When we think of Ongava Lodge, two things come to mind; the views, and the rhinos. The lodge looks out over a bustling waterhole on the edge of Etosha National Park, so there’s almost always something to distract you, and, although they’re highly endangered, the Ongava Conservancy is a great location for seeing rhino.
What’s Ongava Lodge really like?
Ongava sits on a private conservancy just south of Etosha National Park. The lodge has 14 stone and thatch chalets, including one family chalet. These have ensuite bathrooms which have both indoor and outdoor showers, which we love and found to be wildly romantic, if a little chilly on a cool July evening. The feel is homely and rustic with lots of natural wood and stone used in the décor. The rooms are well spread out and during the hours of darkness you’ll be escorted to and from your room so you don’t meet any unexpected 4-legged visitors en route to the main lodge- this is real wilderness. Once at the main lodge you’ll find the bar and restaurant, where you’ll eat your meals- when you’re not mesmerised by the view. For us the sight of a baby rhino coming to drink at the waterhole one evening made dinner far too much of a distraction! Ongava Lodge also has a swimming pool- it doesn’t get much use during the winter months, but it’s wonderful on a hot summer’s day.
What can I do at Ongava Lodge?
Our guests come to Ongava Lodge two ways- either they’ll drive in and stay on a half board basis, heading out each day to explore Etosha National Park in their own vehicle, or they’ll fly in, and activities will normally be included as part of their stay. These include guided game drives on the private Ongava reserve and in Etosha National Park, visits to the hide at the waterhole and nature walks, though the latter does normally need some advance notice as it requires specialist guides. If you’re driving yourself in and want to participate in the guided activities, just let us know and we can book these for you in advance.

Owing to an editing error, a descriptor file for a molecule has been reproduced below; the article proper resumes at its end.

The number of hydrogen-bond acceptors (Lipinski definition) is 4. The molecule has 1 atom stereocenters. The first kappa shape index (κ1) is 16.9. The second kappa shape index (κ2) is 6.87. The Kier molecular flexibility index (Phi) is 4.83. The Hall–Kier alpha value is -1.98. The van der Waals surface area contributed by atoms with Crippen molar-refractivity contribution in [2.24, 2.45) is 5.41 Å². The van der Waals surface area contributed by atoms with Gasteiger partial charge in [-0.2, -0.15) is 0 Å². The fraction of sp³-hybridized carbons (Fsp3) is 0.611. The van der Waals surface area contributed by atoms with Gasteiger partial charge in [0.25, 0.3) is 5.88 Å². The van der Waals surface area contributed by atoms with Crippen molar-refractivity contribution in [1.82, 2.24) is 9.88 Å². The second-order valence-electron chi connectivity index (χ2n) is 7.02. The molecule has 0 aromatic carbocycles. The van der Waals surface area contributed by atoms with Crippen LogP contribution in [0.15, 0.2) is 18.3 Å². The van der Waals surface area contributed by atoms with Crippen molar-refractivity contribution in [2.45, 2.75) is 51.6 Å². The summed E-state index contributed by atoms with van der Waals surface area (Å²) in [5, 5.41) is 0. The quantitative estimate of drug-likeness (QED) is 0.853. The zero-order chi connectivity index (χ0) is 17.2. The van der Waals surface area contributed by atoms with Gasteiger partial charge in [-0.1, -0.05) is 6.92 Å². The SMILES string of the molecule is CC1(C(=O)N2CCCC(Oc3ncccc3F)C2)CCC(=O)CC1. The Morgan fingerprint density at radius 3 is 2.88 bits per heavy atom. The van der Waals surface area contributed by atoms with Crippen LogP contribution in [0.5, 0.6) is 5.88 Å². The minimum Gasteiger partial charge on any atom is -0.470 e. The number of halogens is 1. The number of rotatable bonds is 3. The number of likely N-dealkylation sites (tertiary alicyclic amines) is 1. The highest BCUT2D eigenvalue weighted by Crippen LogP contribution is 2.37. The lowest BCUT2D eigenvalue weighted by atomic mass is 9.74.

Giving back at Ongava Lodge: The owners of Ongava take seriously their duties in protecting one of the world’s more beautiful corners, so you’ll notice little touches here and there such as the solar-powered hot water in your room. Not only does the conservancy house populations of rare black and white rhino, there is a research centre continually working to advance scientific understanding of these threatened creatures.
Want to know more? We’ve been here, so just